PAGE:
The Money Traps in U.S. Health Care – NYTimes.com

January 22, 2012 § Leave a comment

The Money Traps in U.S. Health Care – NYTimes.com. This is a not unexpected comparison of health costs by country.

What’s important is the lost opportunity costs that mean health care dollars could be spent in other, more productive, ways.

End of life savings will likely disappoint | The Incidental Economist

December 1, 2011 § Leave a comment

End of life savings will likely disappoint | The Incidental Economist.

What are the numbers in Canada

November 30, 2011 § Leave a comment

The health spending 1 percent: Healthcare fact of the week « The Enterprise Blog.

In addition to money, I would assume that the ability to advocate for yourself would also be an important factor.

And an apertif

October 14, 2011 § Leave a comment

The BBC has an opinion piece on alcohol consumption in “alcohol ambivalent” cultures (England, Scandinavia, U. S. and Canada. Alcohol does not lead to violence, loss of inhibitions, etc. – those are cultural constructs. Many Southern European and Latin cultures do not have any of the alcohol associated problems. Worth a think.

Daily chart: newborn deaths.

September 15, 2011 § Leave a comment

The Economist — Daily chart: newborn deaths.�The number of deaths….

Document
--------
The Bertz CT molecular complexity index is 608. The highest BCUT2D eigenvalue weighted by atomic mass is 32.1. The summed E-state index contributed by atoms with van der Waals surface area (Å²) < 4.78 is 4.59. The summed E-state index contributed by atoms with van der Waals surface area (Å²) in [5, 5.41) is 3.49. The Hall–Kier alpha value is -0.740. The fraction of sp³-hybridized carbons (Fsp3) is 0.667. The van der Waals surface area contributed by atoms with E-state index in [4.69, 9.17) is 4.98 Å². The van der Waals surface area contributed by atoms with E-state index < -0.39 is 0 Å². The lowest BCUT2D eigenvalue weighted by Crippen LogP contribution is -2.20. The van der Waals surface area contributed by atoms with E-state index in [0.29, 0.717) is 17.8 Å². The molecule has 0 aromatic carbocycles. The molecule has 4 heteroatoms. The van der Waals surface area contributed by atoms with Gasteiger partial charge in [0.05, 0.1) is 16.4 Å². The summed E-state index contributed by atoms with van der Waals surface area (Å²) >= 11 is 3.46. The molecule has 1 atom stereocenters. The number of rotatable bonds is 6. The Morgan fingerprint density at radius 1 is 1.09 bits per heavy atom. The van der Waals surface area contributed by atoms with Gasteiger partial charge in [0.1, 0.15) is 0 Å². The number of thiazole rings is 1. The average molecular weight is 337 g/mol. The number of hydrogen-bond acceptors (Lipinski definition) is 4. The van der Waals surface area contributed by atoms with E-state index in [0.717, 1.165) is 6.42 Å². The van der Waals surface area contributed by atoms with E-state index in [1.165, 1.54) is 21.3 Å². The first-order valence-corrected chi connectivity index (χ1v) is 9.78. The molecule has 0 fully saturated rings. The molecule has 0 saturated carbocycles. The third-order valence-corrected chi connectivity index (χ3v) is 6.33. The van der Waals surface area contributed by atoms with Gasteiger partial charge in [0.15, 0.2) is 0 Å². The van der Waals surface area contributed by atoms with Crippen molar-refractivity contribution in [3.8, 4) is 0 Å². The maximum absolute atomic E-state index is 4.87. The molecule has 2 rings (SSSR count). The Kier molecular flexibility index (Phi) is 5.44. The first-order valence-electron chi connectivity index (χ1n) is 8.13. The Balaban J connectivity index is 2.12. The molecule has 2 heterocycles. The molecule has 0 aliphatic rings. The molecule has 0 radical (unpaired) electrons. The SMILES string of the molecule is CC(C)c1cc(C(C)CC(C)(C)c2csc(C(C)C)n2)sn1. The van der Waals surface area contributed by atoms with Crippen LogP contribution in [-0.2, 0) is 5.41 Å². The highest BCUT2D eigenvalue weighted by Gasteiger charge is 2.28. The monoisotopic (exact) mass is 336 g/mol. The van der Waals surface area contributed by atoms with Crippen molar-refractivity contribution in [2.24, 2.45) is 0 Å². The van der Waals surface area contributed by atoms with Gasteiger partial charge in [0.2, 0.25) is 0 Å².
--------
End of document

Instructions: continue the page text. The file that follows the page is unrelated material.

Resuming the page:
Everyone needs a good villain

June 6, 2011 § Leave a comment

In defense of Canada is yet another rehash of health care comparisons between Canada and the U. S. It was nice to find out that we Canadians are choosing to control costs rather than being forced. The idea I truly had not thought of was the vital role the U. S. plays in Canadian Medicare policy debate – as the bad example we want to avoid. Does that also mean we become too afraid to ask for change?

You won’t have to move to Canada.

May 21, 2011 § 1 Comment

Vermont’s Single-Payer Health Care Bill Moves Ahead – NYTimes.com. There is no question that single payer medicare significantly lowers the overall cost of health care. On the other hand, it leads to some distortions and waiting times. Universal medicare is much more convenient for doctors because of the decreased administrative costs. Universal medicare may also decrease the overall amount of innovation in health care (although this may be a dubious proposition). What often happens in Canada is that citizens will be enrolled in a “top up” medical care insurance – usually having to do with getting single rooms in hospitals, coverage of special services like massages and counseling. But, bottom line, providing medicare at the state or region level makes it so much more effective: citizens feel like that have much more control and different plans in different states set up a form of competition. The federal government, if it is involved, can provide funding to equalize what’s available across the nation. The feds may also be involved in setting national standards.

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